Vizing's Theorem haiku

Induction on n.
Swap available colours
and find SDR.

Vizing's theorem says:

For any simple graph GG, the edge chromatic number χ(G)χ'(G) is at most Δ(G)+1Δ(G) + 1.

The proofShort proofs of classical theorems. Journal of Graph Theory 44(3). J Adrian Bondy (2003). is by induction on the number of vertices; pick a vertex vv and start with a (Δ(G)+1)(Δ(G)+1)-edge-colouring of GvG-v.

Ideally, we could just colour the edges around vv and extend the edge-colouring to one of GG. Those colours would need to be a system of distinct representatives (SDR) for the sets of colours still available at each of the neighbours of vv.

If we can't find a full SDR, then we can still try to colour as many of vv's edges as possible. Then, if an edge uvuv is still uncoloured, we can follow a proof of Hall's Theorem to get a set of coloured edges u1v,u2v,,ukvu_1 v, u_2 v, \ldots, u_k v such that:

Note also that

The first and third facts put together tell us that some colour (say, blue) is available at two vertices among uu and u1,u2,uku_1, u_2, \ldots u_k.

The second fact implies that any colour (e.g. red) still available at vv can't be available at any of the uiu_i, as otherwise we could swap around the colours to colour uvuv and then use red for uivu_i v.

Look at the subgraph HH of GG formed by the red and blue edges — it's made of paths and even cycles. We know that vv is incident with a blue edge but not a red one, so it's the end of a path in HH.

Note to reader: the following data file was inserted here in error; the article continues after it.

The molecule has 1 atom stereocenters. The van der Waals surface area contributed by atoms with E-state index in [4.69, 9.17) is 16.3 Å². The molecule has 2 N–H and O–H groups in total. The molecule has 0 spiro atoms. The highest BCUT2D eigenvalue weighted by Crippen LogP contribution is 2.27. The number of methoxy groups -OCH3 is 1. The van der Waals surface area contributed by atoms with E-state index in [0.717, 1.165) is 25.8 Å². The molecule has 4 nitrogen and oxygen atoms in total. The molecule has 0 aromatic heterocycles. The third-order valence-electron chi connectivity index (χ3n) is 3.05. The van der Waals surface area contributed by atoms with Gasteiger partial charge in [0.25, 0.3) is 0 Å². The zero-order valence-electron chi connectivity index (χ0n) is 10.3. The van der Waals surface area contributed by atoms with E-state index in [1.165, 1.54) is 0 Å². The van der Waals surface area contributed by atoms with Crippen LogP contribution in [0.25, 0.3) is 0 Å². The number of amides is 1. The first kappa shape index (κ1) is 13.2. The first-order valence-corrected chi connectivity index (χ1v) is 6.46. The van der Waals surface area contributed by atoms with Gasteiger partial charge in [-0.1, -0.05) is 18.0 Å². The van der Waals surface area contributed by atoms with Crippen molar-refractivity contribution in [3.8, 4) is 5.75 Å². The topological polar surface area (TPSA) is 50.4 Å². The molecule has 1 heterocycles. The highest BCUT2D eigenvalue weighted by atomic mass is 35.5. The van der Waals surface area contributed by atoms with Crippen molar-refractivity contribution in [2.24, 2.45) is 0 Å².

We also know that there are two vertices among u,u1,u2,uku, u_1, u_2, \ldots u_k that are incident with a red edge but not a blue one; those are also ends of paths in HH. The paths might be the same as each other, and one might be the same as vv's path, but the important thing is that we have a red-blue path where at least one of the ends is a neighbour uu' of vv and the other end is any vertex other than vv.

We can now modify the colouring of GvG-v to swap red and blue along this path, which frees up red at uu'. If uu' is uu itself, then we can colour uvuv red; otherwise, we can uncolour uvu'v, swap colours around to colour uvuv, and use red for uvu'v.

Either way, we've shown that the modified colouring of GvG-v has a larger set of distinct representatives than the original colouring. By repeating this process, we eventually find a colouring of GvG-v that has a full SDR — and therefore can be extended to a full Δ(G)+1Δ(G)+1-edge-colouring of GG.